In recent years, our society has increasingly engaged in a conversation about understanding and being respectful toward other cultures. Some people don't like that. They call it "being woke," as though compassion and empathy are somehow bad things. You People is a comedy centered around this conversation. Humor can be a great way of helping complex subjects go down a little easier. Despite a few effective scenes, the movie fails to dig deep enough to make the impact it wants to.
Ezra (Jonah Hill) is a white Jewish podcaster who meets and falls for Amira (Lauren London), a Black costume designer for TV and film. They love and accept each other unconditionally, despite coming from different worlds. The trouble starts when their parents enter the picture. Ezra's mom Shelley (Julia Louis-Dreyfus) overdoes it trying to appear progressive, seeing only her own perceived nobility when interacting with Amira and her loved ones. His dad Arnold (David Duchovny) keeps bringing up rapper Xzibit in his efforts to relate. Amira's father Akbar (Eddie Murphy) is a devout Muslim whose wife Fatima (Nia Long) shares his dedication to the religion and to Black pride. Conflict between the parents threatens to negatively impact the engagement of their adult children.
In its best moments, You People explores how well-meaning folks can offend one another unintentionally. The movie has a very funny dinner scene where Shelley compares the Holocaust to slavery, Akbar brings up his admiration for Louis Farrakhan, and everything goes way downhill from there. Another good sequence finds Akbar trying to goad the hip hop-loving Ezra into saying the title of a song that has the N-word in it. The implication is that Ezra has no problem listening to that word in music and would likely have no trouble speaking the title among white friends.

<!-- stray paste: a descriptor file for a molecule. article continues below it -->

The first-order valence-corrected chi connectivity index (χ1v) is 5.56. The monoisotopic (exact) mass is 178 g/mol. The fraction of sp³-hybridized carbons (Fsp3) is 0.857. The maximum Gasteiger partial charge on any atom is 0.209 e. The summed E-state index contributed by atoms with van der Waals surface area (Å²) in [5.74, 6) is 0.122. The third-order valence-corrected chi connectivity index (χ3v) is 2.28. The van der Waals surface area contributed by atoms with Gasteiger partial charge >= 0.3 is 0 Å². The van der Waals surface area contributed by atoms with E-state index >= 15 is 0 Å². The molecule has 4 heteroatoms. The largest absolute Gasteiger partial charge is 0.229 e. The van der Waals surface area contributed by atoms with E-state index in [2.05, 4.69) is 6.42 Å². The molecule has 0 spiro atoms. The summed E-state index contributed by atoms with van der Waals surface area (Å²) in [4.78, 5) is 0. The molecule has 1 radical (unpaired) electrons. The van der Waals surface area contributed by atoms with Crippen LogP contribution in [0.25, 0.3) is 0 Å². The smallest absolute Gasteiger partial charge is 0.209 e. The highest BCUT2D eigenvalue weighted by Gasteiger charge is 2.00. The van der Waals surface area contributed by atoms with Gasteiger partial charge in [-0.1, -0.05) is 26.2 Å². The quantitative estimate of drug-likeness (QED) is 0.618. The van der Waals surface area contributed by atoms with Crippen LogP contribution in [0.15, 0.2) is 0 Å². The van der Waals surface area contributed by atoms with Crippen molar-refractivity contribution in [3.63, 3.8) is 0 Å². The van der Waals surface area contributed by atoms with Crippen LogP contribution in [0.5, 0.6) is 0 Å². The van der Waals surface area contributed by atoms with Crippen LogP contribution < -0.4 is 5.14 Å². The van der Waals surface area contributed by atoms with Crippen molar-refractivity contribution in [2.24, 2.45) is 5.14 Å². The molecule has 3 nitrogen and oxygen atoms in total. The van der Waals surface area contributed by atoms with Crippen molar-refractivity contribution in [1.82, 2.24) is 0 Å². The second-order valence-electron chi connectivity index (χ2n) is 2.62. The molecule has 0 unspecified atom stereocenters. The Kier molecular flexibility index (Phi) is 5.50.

Sequences like that are few and far between, though. Too often, the screenplay by Hill and director Kenya Barris goes for obviousness, as when Shelley accidentally rips off a Black woman's wig. You People also has a frustrating tendency to play it safe too much of the time. Overall, it doesn't go as deep as it could. A picture like this, tackling this subject matter, should be fearless in pushing boundaries to provoke the audience into thought. Much of what's here is surface level and predictable, never truly diving into the unconscious prejudices even the most liberal individuals can have. The plot consequently builds to a predictable conclusion that relies on two characters giving overwritten speeches about what they've learned.
Intermittent laughs can definitely be found, and the performances are very good. Hill and London build a nice chemistry together, while Louis-Dreyfus reinforces her ability to drop a one-liner with precision timing. The best thing in the movie is Eddie Murphy, who is hilarious playing it straight. He makes Akbar's judgmental personality and suspicion of Ezra funny in a very real kind of way. This is one of his best roles.
You People is easy to watch. It's a pleasant, well-meaning film with a wonderful cast that isn't as edgy as it thinks it is. I have to give it credit for taking on this topic in the first place. Nevertheless, addressing the topic successfully requires making the viewer uncomfortable, which just doesn't happens here.
out of four
You People is rated R for language throughout, some sexual material, and drug content . The running time is 1 hour and 57 minutes.